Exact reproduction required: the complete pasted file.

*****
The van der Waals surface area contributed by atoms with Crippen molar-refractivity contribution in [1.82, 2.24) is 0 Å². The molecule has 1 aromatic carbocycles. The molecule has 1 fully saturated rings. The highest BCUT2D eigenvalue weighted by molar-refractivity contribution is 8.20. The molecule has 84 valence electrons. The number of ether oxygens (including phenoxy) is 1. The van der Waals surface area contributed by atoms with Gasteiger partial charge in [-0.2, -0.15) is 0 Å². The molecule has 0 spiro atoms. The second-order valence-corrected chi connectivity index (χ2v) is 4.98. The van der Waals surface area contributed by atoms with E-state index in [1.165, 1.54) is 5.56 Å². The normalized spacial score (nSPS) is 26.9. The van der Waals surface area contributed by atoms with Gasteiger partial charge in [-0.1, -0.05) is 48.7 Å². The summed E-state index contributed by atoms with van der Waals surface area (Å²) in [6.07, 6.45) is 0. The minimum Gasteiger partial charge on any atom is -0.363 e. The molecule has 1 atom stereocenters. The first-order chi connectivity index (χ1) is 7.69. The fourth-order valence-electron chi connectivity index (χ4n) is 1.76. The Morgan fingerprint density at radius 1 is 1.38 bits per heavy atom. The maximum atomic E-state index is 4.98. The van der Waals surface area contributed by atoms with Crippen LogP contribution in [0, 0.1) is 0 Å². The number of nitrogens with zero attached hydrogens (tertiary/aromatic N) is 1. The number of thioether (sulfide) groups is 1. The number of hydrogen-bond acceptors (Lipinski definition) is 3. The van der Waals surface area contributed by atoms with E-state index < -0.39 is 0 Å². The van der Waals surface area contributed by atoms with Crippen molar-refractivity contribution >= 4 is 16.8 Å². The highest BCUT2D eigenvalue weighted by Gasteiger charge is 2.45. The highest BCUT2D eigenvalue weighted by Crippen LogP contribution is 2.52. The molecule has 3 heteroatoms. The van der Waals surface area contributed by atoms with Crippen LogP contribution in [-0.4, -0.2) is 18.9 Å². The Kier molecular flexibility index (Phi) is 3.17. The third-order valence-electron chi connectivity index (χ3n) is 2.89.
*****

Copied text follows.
The van der Waals surface area contributed by atoms with Crippen molar-refractivity contribution in [1.82, 2.24) is 0 Å². The molecule has 1 aromatic carbocycles. The molecule has 1 fully saturated rings. The highest BCUT2D eigenvalue weighted by molar-refractivity contribution is 8.20. The molecule has 84 valence electrons. The number of ether oxygens (including phenoxy) is 1. The van der Waals surface area contributed by atoms with Gasteiger partial charge in [-0.2, -0.15) is 0 Å². The molecule has 0 spiro atoms. The second-order valence-corrected chi connectivity index (χ2v) is 4.98. The van der Waals surface area contributed by atoms with E-state index in [1.165, 1.54) is 5.56 Å². The normalized spacial score (nSPS) is 26.9. The van der Waals surface area contributed by atoms with Gasteiger partial charge in [-0.1, -0.05) is 48.7 Å². The summed E-state index contributed by atoms with van der Waals surface area (Å²) in [6.07, 6.45) is 0. The minimum Gasteiger partial charge on any atom is -0.363 e. The molecule has 1 atom stereocenters. The first-order chi connectivity index (χ1) is 7.69. The fourth-order valence-electron chi connectivity index (χ4n) is 1.76. The Morgan fingerprint density at radius 1 is 1.38 bits per heavy atom. The maximum atomic E-state index is 4.98. The van der Waals surface area contributed by atoms with Crippen LogP contribution in [0, 0.1) is 0 Å². The number of nitrogens with zero attached hydrogens (tertiary/aromatic N) is 1. The number of thioether (sulfide) groups is 1. The number of hydrogen-bond acceptors (Lipinski definition) is 3. The van der Waals surface area contributed by atoms with E-state index < -0.39 is 0 Å². The van der Waals surface area contributed by atoms with Crippen molar-refractivity contribution >= 4 is 16.8 Å². The highest BCUT2D eigenvalue weighted by Gasteiger charge is 2.45. The highest BCUT2D eigenvalue weighted by Crippen LogP contribution is 2.52. The molecule has 3 heteroatoms. The van der Waals surface area contributed by atoms with Crippen LogP contribution in [-0.4, -0.2) is 18.9 Å². The Kier molecular flexibility index (Phi) is 3.17. The third-order valence-electron chi connectivity index (χ3n) is 2.89.